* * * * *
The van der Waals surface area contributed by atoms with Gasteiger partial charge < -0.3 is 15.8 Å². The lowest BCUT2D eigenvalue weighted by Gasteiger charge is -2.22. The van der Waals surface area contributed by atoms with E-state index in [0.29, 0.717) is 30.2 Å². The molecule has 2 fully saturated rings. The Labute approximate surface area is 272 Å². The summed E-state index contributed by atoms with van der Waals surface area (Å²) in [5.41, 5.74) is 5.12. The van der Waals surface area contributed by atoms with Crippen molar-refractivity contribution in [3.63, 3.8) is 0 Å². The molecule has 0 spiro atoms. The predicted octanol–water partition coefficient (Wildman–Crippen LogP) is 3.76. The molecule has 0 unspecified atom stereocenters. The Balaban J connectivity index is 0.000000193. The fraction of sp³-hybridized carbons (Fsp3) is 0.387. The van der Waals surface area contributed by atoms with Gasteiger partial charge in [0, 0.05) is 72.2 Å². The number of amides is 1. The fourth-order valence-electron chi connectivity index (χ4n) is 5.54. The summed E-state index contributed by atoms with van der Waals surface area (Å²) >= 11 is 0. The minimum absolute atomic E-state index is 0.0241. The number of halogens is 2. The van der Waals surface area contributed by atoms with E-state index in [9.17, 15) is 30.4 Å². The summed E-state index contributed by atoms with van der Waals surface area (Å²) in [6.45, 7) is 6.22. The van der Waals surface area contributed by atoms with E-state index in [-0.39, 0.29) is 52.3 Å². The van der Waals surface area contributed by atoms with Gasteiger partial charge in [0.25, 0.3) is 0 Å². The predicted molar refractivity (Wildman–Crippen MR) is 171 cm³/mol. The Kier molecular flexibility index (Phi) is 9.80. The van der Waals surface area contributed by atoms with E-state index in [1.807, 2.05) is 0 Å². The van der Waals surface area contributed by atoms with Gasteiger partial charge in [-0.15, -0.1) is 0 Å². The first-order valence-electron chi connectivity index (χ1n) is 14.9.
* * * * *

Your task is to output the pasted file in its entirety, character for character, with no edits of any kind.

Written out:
The van der Waals surface area contributed by atoms with Gasteiger partial charge < -0.3 is 15.8 Å². The lowest BCUT2D eigenvalue weighted by Gasteiger charge is -2.22. The van der Waals surface area contributed by atoms with E-state index in [0.29, 0.717) is 30.2 Å². The molecule has 2 fully saturated rings. The Labute approximate surface area is 272 Å². The summed E-state index contributed by atoms with van der Waals surface area (Å²) in [5.41, 5.74) is 5.12. The van der Waals surface area contributed by atoms with Crippen molar-refractivity contribution in [3.63, 3.8) is 0 Å². The molecule has 0 spiro atoms. The predicted octanol–water partition coefficient (Wildman–Crippen LogP) is 3.76. The molecule has 0 unspecified atom stereocenters. The Balaban J connectivity index is 0.000000193. The fraction of sp³-hybridized carbons (Fsp3) is 0.387. The van der Waals surface area contributed by atoms with Gasteiger partial charge in [0, 0.05) is 72.2 Å². The number of amides is 1. The fourth-order valence-electron chi connectivity index (χ4n) is 5.54. The summed E-state index contributed by atoms with van der Waals surface area (Å²) >= 11 is 0. The minimum absolute atomic E-state index is 0.0241. The number of halogens is 2. The van der Waals surface area contributed by atoms with E-state index in [9.17, 15) is 30.4 Å². The summed E-state index contributed by atoms with van der Waals surface area (Å²) in [6.45, 7) is 6.22. The van der Waals surface area contributed by atoms with E-state index in [-0.39, 0.29) is 52.3 Å². The van der Waals surface area contributed by atoms with Gasteiger partial charge in [0.25, 0.3) is 0 Å². The predicted molar refractivity (Wildman–Crippen MR) is 171 cm³/mol. The Kier molecular flexibility index (Phi) is 9.80. The van der Waals surface area contributed by atoms with E-state index in [1.807, 2.05) is 0 Å². The van der Waals surface area contributed by atoms with Gasteiger partial charge in [-0.15, -0.1) is 0 Å². The first-order valence-electron chi connectivity index (χ1n) is 14.9.